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    Gavekal Research

    Video: What's Up With The Pound

    Along with other second-tier currencies the British pound fell steeply between early and mid-March as investors dashed to get their hands on US dollar cash. That US dollar liquidity squeeze has now eased, and sterling has found a near-term bottom. But the outlook for the British currency remains clouded amid the UK’s coronavirus lockdown.

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    Why Europe Can Survive The Storm

    Economic activity indexes in Europe have collapsed to never-before-seen levels, yet markets have rallied as investors have become persuaded that policy responses are enough to avoid a full blown euro crisis from unfolding. Europe for once appears to be more decisive in managing a crisis situation than the US and it is possible it may manage a swifter pick-up once the public health situation stabilizes.

    1
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    Video: Time For A Fiscal Union?

    The coronavirus pandemic, with its calls for a coordinated European Union-wide fiscal stimulus to counter the inevitable economic ill-effects, would appear to be the ideal opportunity to press forward with the next big step towards European integration by forging a eurozone fiscal union. But things are not so simple.

    0
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    Europe In The Eye Of The Storm

    After the US slapped a 30-day travel ban on visitors from Continental Europe the world’s three biggest economic areas are now effectively cut off from most human contact. As China sees its infection rate level off, the growth dynamic of this pandemic has shifted to Europe. Economic effects will depend on government responses.

    0
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    Video: What Can The ECB Do?

    This week the US federal Reserve cut interest rates to counter the effects of the coronavirus outbreak, and the European Central Bank promised to follow suit with “appropriate” measures of its own. But eurozone policy rates are already negative, which severely limits the scope for further cuts.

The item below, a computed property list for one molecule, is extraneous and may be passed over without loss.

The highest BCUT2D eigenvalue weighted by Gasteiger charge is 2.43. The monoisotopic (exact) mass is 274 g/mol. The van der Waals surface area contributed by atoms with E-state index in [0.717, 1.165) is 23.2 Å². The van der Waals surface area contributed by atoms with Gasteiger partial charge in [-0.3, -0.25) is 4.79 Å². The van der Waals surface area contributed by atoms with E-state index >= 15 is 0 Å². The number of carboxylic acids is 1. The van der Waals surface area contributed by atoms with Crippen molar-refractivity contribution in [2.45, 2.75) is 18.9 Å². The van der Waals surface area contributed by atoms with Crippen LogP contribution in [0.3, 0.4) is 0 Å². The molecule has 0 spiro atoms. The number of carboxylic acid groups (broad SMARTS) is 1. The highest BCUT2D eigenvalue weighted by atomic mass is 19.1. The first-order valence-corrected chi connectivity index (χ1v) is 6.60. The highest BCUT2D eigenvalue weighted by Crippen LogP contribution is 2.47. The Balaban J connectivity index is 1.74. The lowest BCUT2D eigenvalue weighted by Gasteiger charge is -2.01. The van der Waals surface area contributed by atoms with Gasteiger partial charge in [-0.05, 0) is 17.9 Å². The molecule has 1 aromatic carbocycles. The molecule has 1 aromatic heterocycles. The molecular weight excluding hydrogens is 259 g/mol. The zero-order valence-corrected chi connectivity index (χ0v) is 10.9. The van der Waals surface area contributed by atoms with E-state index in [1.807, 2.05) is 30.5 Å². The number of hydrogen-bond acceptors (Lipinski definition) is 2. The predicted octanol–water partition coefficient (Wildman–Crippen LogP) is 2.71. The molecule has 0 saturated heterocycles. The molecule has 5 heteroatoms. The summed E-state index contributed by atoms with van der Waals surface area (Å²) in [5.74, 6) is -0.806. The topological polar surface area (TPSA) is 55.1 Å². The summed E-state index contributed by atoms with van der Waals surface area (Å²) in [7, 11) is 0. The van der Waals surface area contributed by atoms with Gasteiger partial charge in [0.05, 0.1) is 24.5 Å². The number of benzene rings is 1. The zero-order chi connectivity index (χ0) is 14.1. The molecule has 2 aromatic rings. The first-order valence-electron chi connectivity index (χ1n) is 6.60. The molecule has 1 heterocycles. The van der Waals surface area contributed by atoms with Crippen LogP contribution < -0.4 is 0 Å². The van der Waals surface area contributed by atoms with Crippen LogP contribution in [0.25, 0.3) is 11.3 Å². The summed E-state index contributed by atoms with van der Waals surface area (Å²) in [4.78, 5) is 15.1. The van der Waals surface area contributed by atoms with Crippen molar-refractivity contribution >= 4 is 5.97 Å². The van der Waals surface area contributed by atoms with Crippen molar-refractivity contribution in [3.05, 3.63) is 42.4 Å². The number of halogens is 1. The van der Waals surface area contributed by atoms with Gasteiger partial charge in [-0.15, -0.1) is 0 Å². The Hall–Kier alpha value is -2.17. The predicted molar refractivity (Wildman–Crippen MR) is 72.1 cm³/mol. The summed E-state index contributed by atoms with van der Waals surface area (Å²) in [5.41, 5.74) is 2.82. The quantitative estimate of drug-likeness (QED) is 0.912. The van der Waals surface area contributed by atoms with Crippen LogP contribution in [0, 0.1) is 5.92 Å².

0
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    What Will End The US Dollar’s Run?

    Among the confounding effects of the coronavirus has been its impact on foreign exchange markets. The last few weeks have seen heavy flows into the US dollar, on the grounds that the US economy is relatively insulated from the ill-effects of the outbreak. As fears have grown of a dismal first quarter for the eurozone on diminished external demand (see Just When Things Were Looking Up), the euro has slumped to a near three-year low against the US...

    1
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    Video: Will The Economic Contagion Hit Europe?

    Europe’s financial markets are sending mixed signals. On one hand, fears about the eurozone's exposure to China’s coronavirus-hit economy have pushed the euro to a 21-month low against the US dollar. On the other, euro-denominated stocks are hitting record highs. In this interview Nick examines the mixed message.

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    Paying Your Way In The UK

    A triumphant Boris Johnson is set on consolidating a new electoral coalition through big infrastructure projects that help “level up” forgotten regions, but he faces a weak economy and tough negotiations with the European Union over Britain's trading relationship. The worry is that investors begin to balk at funding a gaping current account deficit.

    1
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    Just When Things Were Looking Up

    It seems the European economy can’t catch a break. After a grim year in 2019, especially for the manufacturing sector, the old continent entered 2020 with reasons for cautious optimism. Survey-based indexes of business optimism appeared to bottom out late last year. Then the Wuhan coronavirus hit China.

    0